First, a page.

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by Jay Seaver

3 stars

"Gemini" feels like the idea of a decent movie without much of the interesting detail, as if filmmaker Aaron Katz knew he wanted to do another mystery-influenced film along the lines of "Cold Weather" and was intrigued by the star/assistant dynamic, but overestimated how this sort of Hollywood story would appeal to outsiders by a lot. It looks good and sets a mood, but it comes perilously close to just being an outline with slick reference pictures, not something worthwhile on its own.

It starts out with Jill LeBeau (Lola Kirke), personal assistant to actress Heather Anderson (Zoe Kravitz), switching between phones in her car, fielding calls for her employer. Heather's ex Devin (Reeve Carney) is the first to say he's going to kill her over some slight, but not the last, as Heather sends Jill into a meeting to drop out of a movie for her. As that film's producer (Nelson Franklin) storms out, a fan (Jessica Parker Kennedy) shows up, asking if Heather and Jill are really as close as the rumors claim, along with an annoying paparazzo (James Ransone). There will be a few more stops that night - Jill's place, K-town karaoke with Heather's maybe-girlfriend Tracy Kim (Greta Lee), and then to Heather's. Jill's got an early meeting the next day - not satisfied with bailing on her next film, Heather doesn't want to do reshoots on the current one - and she returns to a crime scene. Detective Edward Ahn (John Cho) initially treats Jill as a witness, figuring she remembers details better than most, but she's soon the prime suspect and looking to figure it out on her own.

This is the sort of movie where the title seems like it gives the whole game away, although the one that it apparently started out with ("Heart Heather") isn't a whole lot better. That's not necessarily a big deal, since the solution to the mystery does not seem to be what's actually important - but if it isn't, then what is? Katz never really finds an answer to that. There are some vague thoughts about the demands of celebrity and the privilege of wealth and fame, but they're not exactly new and structuring the movie as a whodunit keeps Katz from diving in to look very closely lest he give things away too soon or stretch the story too far past its climax. That rich folks can be flaky and not realize the consequences of their changes of mind on those around them isn't much to hang even such a relatively short film on.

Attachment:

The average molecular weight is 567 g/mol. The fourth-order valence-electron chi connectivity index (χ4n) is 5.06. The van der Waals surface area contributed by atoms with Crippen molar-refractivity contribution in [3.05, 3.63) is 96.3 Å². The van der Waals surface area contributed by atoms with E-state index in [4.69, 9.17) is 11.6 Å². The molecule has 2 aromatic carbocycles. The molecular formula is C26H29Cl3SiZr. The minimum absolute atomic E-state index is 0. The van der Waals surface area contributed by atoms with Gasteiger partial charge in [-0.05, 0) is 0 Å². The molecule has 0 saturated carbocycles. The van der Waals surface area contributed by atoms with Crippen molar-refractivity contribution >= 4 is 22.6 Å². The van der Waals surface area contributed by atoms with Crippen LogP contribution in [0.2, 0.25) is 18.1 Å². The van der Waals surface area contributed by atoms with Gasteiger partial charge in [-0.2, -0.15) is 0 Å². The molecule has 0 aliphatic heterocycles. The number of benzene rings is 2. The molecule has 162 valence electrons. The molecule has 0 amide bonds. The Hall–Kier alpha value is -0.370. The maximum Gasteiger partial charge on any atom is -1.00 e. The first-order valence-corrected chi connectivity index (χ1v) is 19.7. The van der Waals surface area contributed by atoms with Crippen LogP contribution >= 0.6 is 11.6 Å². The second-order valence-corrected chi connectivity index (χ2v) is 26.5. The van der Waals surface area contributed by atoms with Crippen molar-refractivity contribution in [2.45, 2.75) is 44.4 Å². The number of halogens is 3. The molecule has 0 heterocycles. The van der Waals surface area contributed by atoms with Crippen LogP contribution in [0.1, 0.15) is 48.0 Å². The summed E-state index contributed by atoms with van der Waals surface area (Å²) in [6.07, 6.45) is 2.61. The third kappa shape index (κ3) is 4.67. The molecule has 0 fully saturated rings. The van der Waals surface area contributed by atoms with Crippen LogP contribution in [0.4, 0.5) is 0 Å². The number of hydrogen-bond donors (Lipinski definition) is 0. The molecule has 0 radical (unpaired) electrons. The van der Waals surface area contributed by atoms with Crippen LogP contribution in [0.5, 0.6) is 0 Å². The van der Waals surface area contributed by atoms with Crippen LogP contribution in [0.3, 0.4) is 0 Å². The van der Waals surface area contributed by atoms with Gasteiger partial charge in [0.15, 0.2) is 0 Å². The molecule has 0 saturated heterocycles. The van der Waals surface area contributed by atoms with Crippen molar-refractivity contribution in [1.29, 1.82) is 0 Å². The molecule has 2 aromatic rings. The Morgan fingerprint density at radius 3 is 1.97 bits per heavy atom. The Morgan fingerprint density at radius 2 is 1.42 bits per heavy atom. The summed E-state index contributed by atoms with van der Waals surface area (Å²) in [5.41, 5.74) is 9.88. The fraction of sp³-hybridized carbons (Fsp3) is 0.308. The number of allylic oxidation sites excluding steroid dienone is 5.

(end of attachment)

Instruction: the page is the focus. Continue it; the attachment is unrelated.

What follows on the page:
He does capture some interesting moments and gets some great shots, at least. You can feel the sort of movie he wants to make in a scene of Jill riding a motorcycle with the sun rising in the background, a jazzy soundtrack by Keegan DeWitt behind her; it's slick and right on the border of "neo-noir" and "film blanc". It's fun to contrast the amorphous space of Jill's apartment with the architecture of rich folks like Heather and Tracy, where exposed beams and parallel accents in otherwise open spaces call back to a Hitchcock/Bass atmosphere, even if they never got to echo that with a less-tony producer's collection of classic NES cartridges. There's a solid atmosphere here, and it's fun to see Katz play with the form at times, as Ahn discussing why Jill may be a useful witness foreshadows a much more obvious bit about how mystery movies work. They're ornaments, though, stylish and clever bits that seldom expose more about the movie.

It's a nice cast, though. Lola Kirke makes a compelling fugitive/sleuth even when there doesn't seem to be a whole lot of reason for her to be one, backing up the detail-oriented nature that other characters talk about while also showing that, yes, this sort of thing hits her personally. Zoe Kravitz does a nice job of underplaying the flighty star who could have been a cliche; she can make Heather a bit of an oblivious pain in the neck without making the audience truly dislike her, or think less of Jill for staying in her orbit. As with any movie with John Cho in a non-starring role, one wins up wanting a lot more John Cho, it's fun to watch him play the audience the same way Ahn plays Jill, projecting sincerity but also just enough cunning to make a body a little suspicious. He at least fares better than Michelle Forbes, not even around long enough to be a good red herring.

The epilogue seems to sum it up, with the characters seeming like they have something to say but struggling to put it in specific terms (though the background dynamics are kind of interesting). The audience will likely feel the same way when the credits roll - that it seems like the right place to stop, and it wasn't really a bad journey to get there, but that it does seem like more should have been accomplished along the way.

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originally posted: 04/10/18 03:16:18
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OFFICIAL SELECTION: 2017 South by Southwest Film Festival For more in the 2017 South by Southwest Film Festival series, click here.
OFFICIAL SELECTION: 2017 AFI Fest For more in the 2017 AFI Fest series, click here.

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